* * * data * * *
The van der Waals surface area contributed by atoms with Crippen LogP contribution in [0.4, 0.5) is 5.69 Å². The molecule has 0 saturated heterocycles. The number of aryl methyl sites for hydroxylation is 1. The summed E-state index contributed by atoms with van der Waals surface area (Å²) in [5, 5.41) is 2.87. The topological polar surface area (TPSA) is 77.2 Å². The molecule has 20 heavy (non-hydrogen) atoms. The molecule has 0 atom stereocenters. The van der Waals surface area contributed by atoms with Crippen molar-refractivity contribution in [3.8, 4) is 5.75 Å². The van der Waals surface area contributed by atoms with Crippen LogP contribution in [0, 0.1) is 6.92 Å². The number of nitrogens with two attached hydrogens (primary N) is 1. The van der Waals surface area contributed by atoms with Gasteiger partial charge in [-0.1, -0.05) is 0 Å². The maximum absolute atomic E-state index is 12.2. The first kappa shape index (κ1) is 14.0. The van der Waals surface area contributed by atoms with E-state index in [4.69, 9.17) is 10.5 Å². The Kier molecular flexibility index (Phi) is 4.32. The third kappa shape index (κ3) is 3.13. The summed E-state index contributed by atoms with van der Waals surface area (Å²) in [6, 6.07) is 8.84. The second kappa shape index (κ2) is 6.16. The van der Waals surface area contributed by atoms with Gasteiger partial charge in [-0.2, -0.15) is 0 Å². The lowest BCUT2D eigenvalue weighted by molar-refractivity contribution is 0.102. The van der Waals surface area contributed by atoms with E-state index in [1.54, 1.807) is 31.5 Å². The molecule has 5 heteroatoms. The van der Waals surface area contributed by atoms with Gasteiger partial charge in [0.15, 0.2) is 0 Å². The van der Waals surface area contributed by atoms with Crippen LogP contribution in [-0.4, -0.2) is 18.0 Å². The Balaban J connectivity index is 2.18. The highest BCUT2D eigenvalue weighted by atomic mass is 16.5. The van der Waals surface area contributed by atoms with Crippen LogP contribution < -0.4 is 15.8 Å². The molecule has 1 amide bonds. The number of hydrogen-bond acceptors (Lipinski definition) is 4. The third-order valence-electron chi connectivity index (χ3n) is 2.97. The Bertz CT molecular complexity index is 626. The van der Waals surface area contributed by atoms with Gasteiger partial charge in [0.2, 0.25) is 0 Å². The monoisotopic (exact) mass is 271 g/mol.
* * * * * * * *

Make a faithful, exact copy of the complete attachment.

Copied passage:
The van der Waals surface area contributed by atoms with Crippen LogP contribution in [0.4, 0.5) is 5.69 Å². The molecule has 0 saturated heterocycles. The number of aryl methyl sites for hydroxylation is 1. The summed E-state index contributed by atoms with van der Waals surface area (Å²) in [5, 5.41) is 2.87. The topological polar surface area (TPSA) is 77.2 Å². The molecule has 20 heavy (non-hydrogen) atoms. The molecule has 0 atom stereocenters. The van der Waals surface area contributed by atoms with Crippen molar-refractivity contribution in [3.8, 4) is 5.75 Å². The van der Waals surface area contributed by atoms with Crippen LogP contribution in [0, 0.1) is 6.92 Å². The number of nitrogens with two attached hydrogens (primary N) is 1. The van der Waals surface area contributed by atoms with Gasteiger partial charge in [-0.1, -0.05) is 0 Å². The maximum absolute atomic E-state index is 12.2. The first kappa shape index (κ1) is 14.0. The van der Waals surface area contributed by atoms with E-state index in [4.69, 9.17) is 10.5 Å². The Kier molecular flexibility index (Phi) is 4.32. The third kappa shape index (κ3) is 3.13. The summed E-state index contributed by atoms with van der Waals surface area (Å²) in [6, 6.07) is 8.84. The second kappa shape index (κ2) is 6.16. The van der Waals surface area contributed by atoms with Gasteiger partial charge in [-0.2, -0.15) is 0 Å². The lowest BCUT2D eigenvalue weighted by molar-refractivity contribution is 0.102. The van der Waals surface area contributed by atoms with E-state index in [1.54, 1.807) is 31.5 Å². The molecule has 5 heteroatoms. The van der Waals surface area contributed by atoms with Gasteiger partial charge in [0.15, 0.2) is 0 Å². The van der Waals surface area contributed by atoms with Crippen LogP contribution in [-0.4, -0.2) is 18.0 Å². The Balaban J connectivity index is 2.18. The highest BCUT2D eigenvalue weighted by atomic mass is 16.5. The van der Waals surface area contributed by atoms with Crippen LogP contribution < -0.4 is 15.8 Å². The molecule has 1 amide bonds. The number of hydrogen-bond acceptors (Lipinski definition) is 4. The third-order valence-electron chi connectivity index (χ3n) is 2.97. The Bertz CT molecular complexity index is 626. The van der Waals surface area contributed by atoms with Gasteiger partial charge in [0.2, 0.25) is 0 Å². The monoisotopic (exact) mass is 271 g/mol.